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Re: Easy API
Thanks Andy ... that answers many of our questions.
I haven't had an opportunity to look at Easy API yet, but I don't think there is any reason to break compatibility with the RS/OS API. Here's how I see the flow ('Client' is the client-side command line tool):
1. Client determines Verb of Interest from command line ('create-instance', 'pause', 'add-ip', etc)
2. Client polls the server for WADL/JSON to get that Verb's expected parameter list, URL template and Posting Method.
3. Client dynamically builds gflag/argparse configuration based on parameter list
4. Remaining cmdline arguments are parsed and data types checked based by argparse
5. The Verb's URL template is populated with arguments and submitted via Posting Method (POST, GET, etc)
6. Results obtained ... Profit
Since the URL template came from the server as well as the Posting method it should work fine with RS API. Even the little idiosyncratic quirks can be handled.
If this is the approach easy-api is taking ... sounds like a great replacement for python-cloudservers. Although I'm not convinced introspective approaches won't require hacky tweaks, thus defeating the effort.
Certainly adding Yet Another API doesn't seem like a good idea given the business advantages of maintaining compatibility with existing clients/partners. Extending the current API offers a smoother migration path for all.
I'm sure I'm missing something or just crazy in these assumptions.
Look forward to your feedback ... in the meanwhile I'll look at easy-api.
From: Andy Smith [andyster@xxxxxxxxx]
Sent: Wednesday, December 29, 2010 4:08 PM
To: Matt Dietz
Cc: Jesse Andrews; termie; Sandy Walsh; openstack@xxxxxxxxxxxxxxxxxxx
Subject: Re: Easy API
On Wed, Dec 29, 2010 at 12:06 PM, Andy Smith <andyster@xxxxxxxxx<mailto:andyster@xxxxxxxxx>> wrote:
I was intending on writing an email to the mailing list about it (so I'll just CC it), was just going over tone with the Anso team first since I tend to come off a bit antagonistic.
The short summary is that we wanted to return "hackability" to the project, as developers the move towards API compatibility has slowly removed most of the tools we had in place to test out new features as they were being worked on, so in that way the reflection api, self-registration of services, command-line tool and general simplicity (you can explain how everything works in just a few sentences) are a solution.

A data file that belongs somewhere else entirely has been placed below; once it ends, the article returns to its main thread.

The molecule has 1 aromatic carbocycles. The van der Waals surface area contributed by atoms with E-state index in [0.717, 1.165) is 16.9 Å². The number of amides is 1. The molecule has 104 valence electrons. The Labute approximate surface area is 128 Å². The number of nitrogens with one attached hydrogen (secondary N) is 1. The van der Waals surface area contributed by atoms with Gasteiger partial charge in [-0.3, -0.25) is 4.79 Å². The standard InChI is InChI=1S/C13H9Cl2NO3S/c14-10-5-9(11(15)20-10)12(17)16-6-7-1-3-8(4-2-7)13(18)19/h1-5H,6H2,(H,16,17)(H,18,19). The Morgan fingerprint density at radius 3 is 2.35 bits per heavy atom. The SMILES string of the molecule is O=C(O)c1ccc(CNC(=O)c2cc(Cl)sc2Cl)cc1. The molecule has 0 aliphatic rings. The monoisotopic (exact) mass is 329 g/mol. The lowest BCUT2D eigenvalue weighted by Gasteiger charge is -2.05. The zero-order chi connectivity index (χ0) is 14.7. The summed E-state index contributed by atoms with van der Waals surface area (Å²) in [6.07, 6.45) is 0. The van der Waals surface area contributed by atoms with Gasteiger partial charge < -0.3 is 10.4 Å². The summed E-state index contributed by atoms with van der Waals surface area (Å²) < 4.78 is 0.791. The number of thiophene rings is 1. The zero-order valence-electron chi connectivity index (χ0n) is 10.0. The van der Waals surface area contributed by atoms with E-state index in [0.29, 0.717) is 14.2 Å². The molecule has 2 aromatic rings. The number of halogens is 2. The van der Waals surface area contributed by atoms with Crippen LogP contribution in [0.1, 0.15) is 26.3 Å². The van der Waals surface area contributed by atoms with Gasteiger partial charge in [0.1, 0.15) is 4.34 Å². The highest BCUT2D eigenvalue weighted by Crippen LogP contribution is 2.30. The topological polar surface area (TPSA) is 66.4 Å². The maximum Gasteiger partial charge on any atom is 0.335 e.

Part of that hackability also meant hackability for third-parties, we wanted developers to be able to add functionality to Nova without having to go through the Nova review process and even be able package that functionality separately, this is an obvious goal for any large entity using openstack internally where they have additional changes to make to customize their deployment.
Easy API makes up a good basis for extensibility of the project over time.
The existing APIs are still necessary to serve their purpose which is translating the intents defined by existing specifications/implementations to tasks that make sense for Nova, and should it be desirable those interfaces can easily be built on top of and decoupled (due to the delegated auth pattern) from the Easy API, the EasyCloudTestCase gives a decent example of how such a thing could be done.
In my personal opinion I see the two existing API implementations as 'compatibility' APIs where as Easy API is a direct API and much easier to understand because of it.
The relevant blueprint (read the spec, obvs): https://blueprints.launchpad.net/nova/+spec/easy-api
On Wed, Dec 29, 2010 at 11:20 AM, Matt Dietz <matt.dietz@xxxxxxxxxxxxx<mailto:matt.dietz@xxxxxxxxxxxxx>> wrote:
I was wondering if you could answer a few questions? I get the argument that EC2 and eucatools suck, and that the OS API is incomplete/unstable. What prompted you starting down the Easy API path? Subsequently, what issues are you hoping to solve with it? From what I can see, it's the WADL-like/reflection interface that seems to be the driving force. Is this correct?
I'm curious mostly because a lot of effort has been expended with the goal of making the existing OS API the canonical one. I'm fine with a better effort, but I've been operating in accordance with the internal goal of making it work 100% like the Rackspace API so all existing bindings will "just work" if someone cares to try out Openstack. Obviously we can't continue working on parallel paths because we'll just end up fracturing the API user-base until we can decide which API is going to stick.
I'd like to get the discussion started, and I'll be glad to take it to the blueprint (since I see you made one as of 18 hours ago) or IRC.